A legislative effort filed in Virginia in the lead-up to the 2009 regular session seeks to ban consumption and possession of open containers of alcohol in vehicles traveling public roadways. The bill would free up millions in federal dollars for improving roads.
Delegate Harry Purkey, R-Virginia Beach, has filed HB1614 and it is awaiting referral to committee for the session that begins Jan. 14.
Virginia law now prohibits drivers from having an open alcoholic beverage, but passengers 21 years of age or older are free to drink while in the vehicle. The bill would eliminate the open container provision. Violators would face $25 fines.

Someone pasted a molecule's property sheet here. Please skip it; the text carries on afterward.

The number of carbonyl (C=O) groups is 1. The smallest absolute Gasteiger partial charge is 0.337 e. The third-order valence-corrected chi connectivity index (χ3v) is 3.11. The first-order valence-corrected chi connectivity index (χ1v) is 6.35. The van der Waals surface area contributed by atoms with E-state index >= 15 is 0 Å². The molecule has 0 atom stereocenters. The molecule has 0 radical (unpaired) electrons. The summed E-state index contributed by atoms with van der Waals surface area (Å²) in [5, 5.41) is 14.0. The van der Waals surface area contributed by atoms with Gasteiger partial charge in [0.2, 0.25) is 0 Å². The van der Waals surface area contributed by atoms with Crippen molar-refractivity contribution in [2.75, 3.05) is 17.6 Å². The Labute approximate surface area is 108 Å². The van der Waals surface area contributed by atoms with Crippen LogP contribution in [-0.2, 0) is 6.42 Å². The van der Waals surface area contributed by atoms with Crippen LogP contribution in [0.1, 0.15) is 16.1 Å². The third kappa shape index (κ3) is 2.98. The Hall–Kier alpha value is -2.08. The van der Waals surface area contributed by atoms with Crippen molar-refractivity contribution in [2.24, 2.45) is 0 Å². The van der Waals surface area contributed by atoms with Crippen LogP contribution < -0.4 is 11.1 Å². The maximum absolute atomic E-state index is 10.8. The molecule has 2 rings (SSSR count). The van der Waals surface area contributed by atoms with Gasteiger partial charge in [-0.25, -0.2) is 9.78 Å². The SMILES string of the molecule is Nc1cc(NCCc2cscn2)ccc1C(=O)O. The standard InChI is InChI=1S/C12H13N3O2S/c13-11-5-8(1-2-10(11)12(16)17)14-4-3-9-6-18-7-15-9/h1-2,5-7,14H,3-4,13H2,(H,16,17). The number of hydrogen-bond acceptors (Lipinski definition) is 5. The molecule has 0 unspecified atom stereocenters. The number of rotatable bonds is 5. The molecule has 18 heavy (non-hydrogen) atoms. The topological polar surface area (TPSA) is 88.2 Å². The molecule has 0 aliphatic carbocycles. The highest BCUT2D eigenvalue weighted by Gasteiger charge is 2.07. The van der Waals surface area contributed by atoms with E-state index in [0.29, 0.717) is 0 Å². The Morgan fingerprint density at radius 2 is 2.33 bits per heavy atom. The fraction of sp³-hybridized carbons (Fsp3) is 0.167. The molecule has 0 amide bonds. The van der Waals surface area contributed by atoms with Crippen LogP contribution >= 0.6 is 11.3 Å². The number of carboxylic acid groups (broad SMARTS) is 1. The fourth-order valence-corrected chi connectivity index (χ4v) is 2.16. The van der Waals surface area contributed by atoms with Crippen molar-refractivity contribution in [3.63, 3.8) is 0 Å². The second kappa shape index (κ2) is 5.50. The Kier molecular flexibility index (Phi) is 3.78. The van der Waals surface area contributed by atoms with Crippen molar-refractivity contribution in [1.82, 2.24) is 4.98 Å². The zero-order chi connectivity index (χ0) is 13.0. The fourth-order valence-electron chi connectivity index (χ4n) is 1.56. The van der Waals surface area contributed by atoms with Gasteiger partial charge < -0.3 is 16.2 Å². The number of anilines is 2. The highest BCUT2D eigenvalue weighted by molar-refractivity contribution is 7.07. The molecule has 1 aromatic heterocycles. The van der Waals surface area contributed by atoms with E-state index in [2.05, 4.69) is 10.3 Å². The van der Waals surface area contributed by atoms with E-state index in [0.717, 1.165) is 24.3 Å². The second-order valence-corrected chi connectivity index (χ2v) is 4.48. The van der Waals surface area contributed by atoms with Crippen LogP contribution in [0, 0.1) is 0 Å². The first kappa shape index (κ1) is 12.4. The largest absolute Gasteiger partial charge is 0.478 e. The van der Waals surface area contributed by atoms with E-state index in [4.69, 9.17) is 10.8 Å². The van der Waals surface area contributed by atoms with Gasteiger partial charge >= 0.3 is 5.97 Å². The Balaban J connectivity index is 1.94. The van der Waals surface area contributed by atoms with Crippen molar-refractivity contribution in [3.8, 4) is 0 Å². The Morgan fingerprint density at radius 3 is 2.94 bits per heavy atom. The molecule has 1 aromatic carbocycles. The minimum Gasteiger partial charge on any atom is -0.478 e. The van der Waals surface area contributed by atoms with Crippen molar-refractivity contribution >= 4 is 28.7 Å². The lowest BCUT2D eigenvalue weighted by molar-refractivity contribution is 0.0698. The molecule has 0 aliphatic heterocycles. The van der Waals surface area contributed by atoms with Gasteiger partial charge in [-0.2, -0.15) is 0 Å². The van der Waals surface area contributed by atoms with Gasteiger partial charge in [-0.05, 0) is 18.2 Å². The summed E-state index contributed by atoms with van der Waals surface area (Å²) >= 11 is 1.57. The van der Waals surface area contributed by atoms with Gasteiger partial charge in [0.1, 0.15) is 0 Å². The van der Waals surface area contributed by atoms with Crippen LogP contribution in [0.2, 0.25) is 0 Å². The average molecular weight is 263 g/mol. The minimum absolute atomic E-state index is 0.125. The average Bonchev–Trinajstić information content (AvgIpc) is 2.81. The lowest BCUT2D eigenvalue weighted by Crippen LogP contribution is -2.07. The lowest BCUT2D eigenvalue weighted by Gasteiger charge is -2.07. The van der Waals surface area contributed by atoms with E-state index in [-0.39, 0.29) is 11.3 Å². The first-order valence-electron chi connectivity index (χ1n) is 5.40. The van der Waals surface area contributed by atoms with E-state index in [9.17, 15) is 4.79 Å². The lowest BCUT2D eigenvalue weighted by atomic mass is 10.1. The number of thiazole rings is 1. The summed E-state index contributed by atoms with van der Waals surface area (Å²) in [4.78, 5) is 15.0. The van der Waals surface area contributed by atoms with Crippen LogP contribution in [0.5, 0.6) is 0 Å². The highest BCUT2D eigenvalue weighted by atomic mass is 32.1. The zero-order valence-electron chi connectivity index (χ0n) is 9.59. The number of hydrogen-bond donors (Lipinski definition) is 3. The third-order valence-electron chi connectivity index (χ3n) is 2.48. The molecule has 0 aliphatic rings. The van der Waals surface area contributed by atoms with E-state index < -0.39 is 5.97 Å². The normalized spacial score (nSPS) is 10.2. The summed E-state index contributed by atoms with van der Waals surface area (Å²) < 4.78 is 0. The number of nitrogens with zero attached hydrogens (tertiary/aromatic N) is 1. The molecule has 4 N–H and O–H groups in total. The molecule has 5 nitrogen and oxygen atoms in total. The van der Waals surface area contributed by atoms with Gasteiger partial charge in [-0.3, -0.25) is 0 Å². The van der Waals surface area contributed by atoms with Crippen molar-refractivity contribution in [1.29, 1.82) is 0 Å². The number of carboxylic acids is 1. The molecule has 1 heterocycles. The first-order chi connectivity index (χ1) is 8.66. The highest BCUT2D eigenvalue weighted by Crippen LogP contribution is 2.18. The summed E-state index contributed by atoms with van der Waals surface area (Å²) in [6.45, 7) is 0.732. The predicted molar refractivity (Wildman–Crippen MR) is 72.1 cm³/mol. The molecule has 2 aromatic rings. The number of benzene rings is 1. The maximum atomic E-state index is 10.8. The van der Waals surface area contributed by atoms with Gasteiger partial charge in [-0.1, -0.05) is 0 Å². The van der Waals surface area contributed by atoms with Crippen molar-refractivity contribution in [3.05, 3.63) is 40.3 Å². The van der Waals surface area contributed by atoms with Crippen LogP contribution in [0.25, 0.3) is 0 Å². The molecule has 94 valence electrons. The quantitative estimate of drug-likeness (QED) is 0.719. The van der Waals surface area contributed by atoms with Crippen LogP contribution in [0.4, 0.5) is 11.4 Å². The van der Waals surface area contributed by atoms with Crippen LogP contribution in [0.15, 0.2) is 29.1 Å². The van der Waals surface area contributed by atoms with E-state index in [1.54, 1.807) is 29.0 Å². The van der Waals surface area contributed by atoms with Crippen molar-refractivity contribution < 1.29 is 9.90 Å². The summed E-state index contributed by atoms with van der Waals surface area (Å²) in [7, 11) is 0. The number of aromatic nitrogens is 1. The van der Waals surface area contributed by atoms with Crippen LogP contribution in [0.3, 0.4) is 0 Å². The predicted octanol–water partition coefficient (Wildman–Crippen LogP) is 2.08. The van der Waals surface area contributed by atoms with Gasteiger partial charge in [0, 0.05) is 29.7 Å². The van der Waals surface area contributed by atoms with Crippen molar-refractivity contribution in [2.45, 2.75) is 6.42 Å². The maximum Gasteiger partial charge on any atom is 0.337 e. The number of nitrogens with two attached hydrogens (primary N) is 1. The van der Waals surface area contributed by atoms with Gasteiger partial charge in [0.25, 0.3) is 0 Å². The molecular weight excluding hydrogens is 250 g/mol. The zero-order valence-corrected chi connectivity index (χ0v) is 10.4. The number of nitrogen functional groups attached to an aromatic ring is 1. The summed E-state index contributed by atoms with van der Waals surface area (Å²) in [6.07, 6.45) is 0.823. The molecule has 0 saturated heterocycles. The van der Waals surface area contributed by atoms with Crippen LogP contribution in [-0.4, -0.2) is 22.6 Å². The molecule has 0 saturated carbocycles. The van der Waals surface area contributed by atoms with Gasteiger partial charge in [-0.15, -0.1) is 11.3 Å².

It includes exceptions for passengers in RVs, buses and limousines.
The bill also would allow the state more freedom on how to use federal highway dollars. The state is being forced to spend a portion of its federal funding on traffic safety because the state doesn’t have a ban on open containers of alcohol in vehicles.
Virginia is one of about a dozen states nationwide that allow passengers to drink. Last year, that distinction forced state officials to pull 3 percent, or about $9 million, out of its highway construction budget and put it to other uses.
The federal government mandated in 2001 that states pass the provision or spend a percentage of federal highway dollars on public safety projects, such as drunken driving checkpoints and installing cables in medians to prevent crossover accidents.
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– By Keith Goble, state legislative editor